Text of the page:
At present electricity comprises just over 17% of global primary energy. Over the last ten years it has been growing slowly, by an average of 2.3% per year. At this rate, it will take a very long time before electricity dominates global energy supply. But with much of transport going electric, over time electrification is bound to increase more rapidly than now. Nevertheless, EC’s estimate that by 2050 about 80% of overall energy demand will be provided by electricity and green hydrogen, sounds like a daydream. And then there is the remaining 83% of primary energy where renewables penetration is minimal – dominated by fossil fuels.

The green hydrogen bubble

“Europe’s time spent sleepwalking to the tune of hydrogen lobbyists – draining funds and political capital for far too long – appears to be coming to an end.” At least that is what a recent article published in Euractiv claims.

The EC estimates that to produce and transport 10mn t of green hydrogen domestically and another 10mn t as imports, will require investments close to €1 trillion between now and 2030. And that’s just the EC estimate. Real costs are likely to be higher. As much as two-thirds of this will have to be invested in new renewable power generation.

But producing green hydrogen in Europe is very expensive when compared with fossil fuels. Subsidised renewable generation will require even larger subsidies and even more land. As The Guardian points out, “it remains an open question whether European consumers would be prepared to foot the very significant price rises needed to go green in this way.”

With the targeted 10mn t of green hydrogen imports expected to come mainly from the Middle East and North Africa (MENA) regions, a recent report by the German Heinrich Böll Foundation points out that this could have serious negative impacts on scarce water resources and the energy needs of these countries. The green energy required to produce green hydrogen “should be used locally to address immediate needs rather than being directed to produce hydrogen for use in Europe.”

MENA is currently targeting to increase its solar power capacity almost eightfold, to about 57 GW by 2030. According to Recharge, in order to produce 10mn t of green hydrogen would require 320 GW installed solar power capacity. The enormity of the challenge is obvious.

With all these challenges, the IEA warned in its Global Hydrogen Review 2022 that the EU is unlikely to meet its target of 20mn t of green hydrogen by 2030. Evidently, plans to accelerate phasing out consumption of natural gas on the assumption that it will be replaced by green hydrogen are premature.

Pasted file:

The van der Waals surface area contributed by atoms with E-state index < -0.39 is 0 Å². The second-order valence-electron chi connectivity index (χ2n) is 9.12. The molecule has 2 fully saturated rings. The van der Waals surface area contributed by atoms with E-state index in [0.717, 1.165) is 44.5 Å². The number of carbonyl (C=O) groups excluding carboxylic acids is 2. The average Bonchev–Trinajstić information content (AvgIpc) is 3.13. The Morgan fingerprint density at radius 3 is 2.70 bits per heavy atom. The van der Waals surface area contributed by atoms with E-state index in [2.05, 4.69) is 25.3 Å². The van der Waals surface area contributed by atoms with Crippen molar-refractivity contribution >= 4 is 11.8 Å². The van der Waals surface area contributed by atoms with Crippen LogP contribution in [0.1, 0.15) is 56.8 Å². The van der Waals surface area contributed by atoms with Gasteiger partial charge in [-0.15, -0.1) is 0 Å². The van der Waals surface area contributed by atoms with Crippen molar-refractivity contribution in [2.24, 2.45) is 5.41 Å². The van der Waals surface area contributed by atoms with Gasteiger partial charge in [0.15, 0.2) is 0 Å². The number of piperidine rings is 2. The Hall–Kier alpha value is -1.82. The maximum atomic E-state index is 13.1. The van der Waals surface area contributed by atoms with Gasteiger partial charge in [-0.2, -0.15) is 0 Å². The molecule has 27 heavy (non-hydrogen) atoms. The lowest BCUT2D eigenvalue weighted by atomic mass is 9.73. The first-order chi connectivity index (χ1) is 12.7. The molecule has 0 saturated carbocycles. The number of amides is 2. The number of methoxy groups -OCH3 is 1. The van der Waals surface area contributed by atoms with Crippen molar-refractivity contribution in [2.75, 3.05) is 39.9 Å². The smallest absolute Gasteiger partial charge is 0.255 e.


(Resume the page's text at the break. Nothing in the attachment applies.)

The original expectation was that green hydrogen would be used widely in all sectors, including transport and heating. But it now looks more likely that most of it will be used in the industrial sector for heat and as feedstock. But even there, with current economic developments and the high cost of energy, industrial demand for green hydrogen by 2030 is projected to be far below EU’s targets.

BP’s New Momentum scenario shows green hydrogen providing only about 2.5% of global final energy consumption even by 2050.

It is no wonder then that the EC is now changing its tune, focusing on electricity. There is a realisation that counting on green hydrogen will not deliver EU’s targets – it will not replace natural gas. Earlier this month, energy commissioner Kadri Simson shifted emphasis to expanding the EU's electricity grid. She said in an article in The FT that there is no green future for Europe without an upgraded power grid.”

Clearly green hydrogen is unlikely to replace natural gas in substantial volumes any time soon.

Natural gas

Natural gas is a cheap source of high-density heat for industrial use. According to Leibreich, to displace such gas, green hydrogen costs will have to drop by a factor of more than ten in the US, or carbon prices to reach $200 per t of CO2.

Although natural gas consumption in the developed world is projected to continue to fall due to high prices and falling industrial activity (see figure 1), the opposite is true in the rest of the world where energy and gas consumption are projected to keep rising (see figure 2).

The future demand for natural gas depends on the speed of the energy transition. In BP’s Energy Outlook 2023 demand under the New Momentum scenario – based on current trends and known policies - is rising all the way to 2050, by about 20% above 2019 levels.

With future gas demand in Europe and the US projected to decline by 2050, this is driven almost entirely by rising demand in Asia and the rest of the world.

Evidently, as JP Morgan points out, reducing investment in and production of natural gas and oil, under the assumption that renewables can quickly replace them in all energy sectors, is prone to substantial economic and geopolitical risks. Instead, during energy transition, more effort should be made to reduce emissions and make fossil fuel use as efficient as possible. Replacing coal with natural gas and eliminating methane emissions must be a priority.

The bottom line is that natural gas is hard to replace and will have a key role to play in global energy consumption all the way to 2050 and likely beyond.